Ryan McMahon, VP, Insurance and Government Affairs at CMT investigates how technology evolution has provided some insurers the necessary resilience in the face of the current epidemic.
It’s always fascinating to look at how technology has shaped business models. In “That Will Never Work” Marc Randolph, Netflix co-founder and it’s first CEO, describes how the creation of the DVD player enabled the company’s business model to flourish. If you remember, VHS tapes were bulky and cumbersome to ship, while DVDs were small and inexpensive to mail. That simple change was Netflix’s catalyst to create a completely new business model. The company’s explosive growth then came when it was able to get rid of the DVD entirely and base its offer on pure data.
Coming from a background in the insurance industry, I can see parallels to the examples above with many parts of the insurance industry’s value chain. Perhaps the most chronicled is the change in distribution where technology has enabled consumers to get quotes and buy online. However, I don’t think this is as dramatic as what is happening around us today.
The past 6 months have uncovered challenges few would have predicted, and fewer still could have prepared for. The succession of lockdowns and the constant variation in the confinement rules depending on location “tiers” have thrown out any remnants of routine.
For the motor insurance industry, it first meant customers were not driving and claiming back their premium. Second, came the realisation that the ones who kept driving were the worst risk, leading to a spike in claims severity. Today, the old risk models for commuters are simply unusable; without individual driver data, insurers’ traditional risk proxies are no longer predictive.
Except, that is, for the insurers that were already providing connected insurance. These insurers are today able to identify precisely the risk of any of their drivers independently from their age, credit status or employment type.
Many of those are precursors with experience dating over 10 years of variously unsuccessful technology platforms. In earlier versions, the cost of the box (like the VHS tape) limited the product’s deployment to specific use cases.
The moment they switched to smartphone-centric connected insurance was their version of the moment Netflix first started streaming films on demand. That trigger was based on innovators like MIT professors Hari Balakrishnan and Sam Madden who saw the capabilities of the mobile phone well before the phone was capable of replacing either an OBD or a black box program. Together with Bill Powers, the three founded Cambridge Mobile Telematics based on that technology, and over time, the platform caught up and with cost shrinking, smartphone adoption soared.
This has ushered in a wave of new uses for the technology including try before you buy offers, rewards programs, continuous engagement but also support existing behaviour and/or mileage-based programs more sustainably. At the same time, the new technology has enabled actuaries to identify new risk factors such as driver distraction and apply individual scoring to all age groups.
It really is a renaissance for the industry that has not fully been realized yet as insurers can use the product to tackle more issues and actually improve their loss experience. This itself is a bit amazing, when you think about it. The insurance industry in general has always invested in loss control and engineering for exceptionally high hazard business, but never on such a large scale for motor.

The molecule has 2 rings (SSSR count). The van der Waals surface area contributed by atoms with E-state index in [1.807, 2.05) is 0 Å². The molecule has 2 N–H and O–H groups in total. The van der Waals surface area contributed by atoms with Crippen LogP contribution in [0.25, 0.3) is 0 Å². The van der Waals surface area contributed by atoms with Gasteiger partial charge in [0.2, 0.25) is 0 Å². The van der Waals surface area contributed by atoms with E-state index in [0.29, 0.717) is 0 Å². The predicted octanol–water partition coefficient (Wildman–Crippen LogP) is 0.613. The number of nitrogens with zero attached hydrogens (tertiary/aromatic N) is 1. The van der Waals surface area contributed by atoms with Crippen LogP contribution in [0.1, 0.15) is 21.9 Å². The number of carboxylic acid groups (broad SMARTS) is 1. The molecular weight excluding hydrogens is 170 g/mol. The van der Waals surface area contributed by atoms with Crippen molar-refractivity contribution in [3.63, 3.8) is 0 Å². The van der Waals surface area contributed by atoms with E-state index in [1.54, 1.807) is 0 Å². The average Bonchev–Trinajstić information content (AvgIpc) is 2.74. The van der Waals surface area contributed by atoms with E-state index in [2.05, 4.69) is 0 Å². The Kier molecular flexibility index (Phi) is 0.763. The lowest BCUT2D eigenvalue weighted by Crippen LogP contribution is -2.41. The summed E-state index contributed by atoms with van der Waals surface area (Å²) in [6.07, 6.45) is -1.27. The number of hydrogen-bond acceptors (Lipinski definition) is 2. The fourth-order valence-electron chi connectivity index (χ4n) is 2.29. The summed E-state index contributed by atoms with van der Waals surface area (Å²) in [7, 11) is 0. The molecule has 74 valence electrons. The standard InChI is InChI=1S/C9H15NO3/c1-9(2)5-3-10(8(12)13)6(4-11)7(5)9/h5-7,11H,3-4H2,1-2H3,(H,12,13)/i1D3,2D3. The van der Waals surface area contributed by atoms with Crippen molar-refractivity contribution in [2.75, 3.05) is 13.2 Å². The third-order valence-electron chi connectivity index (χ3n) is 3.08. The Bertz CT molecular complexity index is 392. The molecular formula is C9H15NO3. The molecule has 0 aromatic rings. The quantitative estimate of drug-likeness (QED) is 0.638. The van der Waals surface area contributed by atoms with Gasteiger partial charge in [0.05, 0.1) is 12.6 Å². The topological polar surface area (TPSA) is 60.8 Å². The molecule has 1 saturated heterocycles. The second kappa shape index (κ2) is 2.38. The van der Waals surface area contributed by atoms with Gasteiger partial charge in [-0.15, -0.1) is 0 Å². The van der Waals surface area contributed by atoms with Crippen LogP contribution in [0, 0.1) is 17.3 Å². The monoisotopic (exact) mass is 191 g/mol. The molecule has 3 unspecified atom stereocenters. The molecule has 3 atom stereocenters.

As the technology matures, the industry is becoming more creative and deploying new value propositions. In turn, it is expanding the total amount of data collected as the segments that an insurer targets have grown much further beyond the initial scope of the business for a score based on a handful of trips. Further, insurers have moved to expand who they offer these programs to, including their existing policyholders.
As these factors have come together, the corpus of data collected today is very different from that of the niche segments from the old telematics programs, which means companies that have continued to invest in these offerings now have a massive competitive advantage they can execute on. Connected insurers now have the ability to put more emphasis on personalized risk data which means that the price a driver pays for insurance is based on factors they control. It is also much more flexible and able to adapt to situations like the pandemic we are experiencing.
With all cases of technology change, without a strong consumer pull, the product will never flourish. Had consumers never bought DVD players, Netflix would have never survived long enough to grow into the company we know today. In terms of connected insurance, the growth is driven by the insurers themselves. Their innovations and investment have resulted in higher competitiveness, much better loss ratios and the ability to retain customers longer.
For many in the insurance industry, their strongest memory of telematics is generated from the “VHS period” when it was clunky, hard to use and expensive. This is especially true for many agents who over time were unfortunately in the position to drive this product forward at a time where the consumer value proposition was held back by the technology. Today, however, the use cases being innovated by insurers across the globe are giving more value to consumers. The biggest challenge now is helping to spread the word that there are great new products on the market that don’t require a trip to Blockbuster.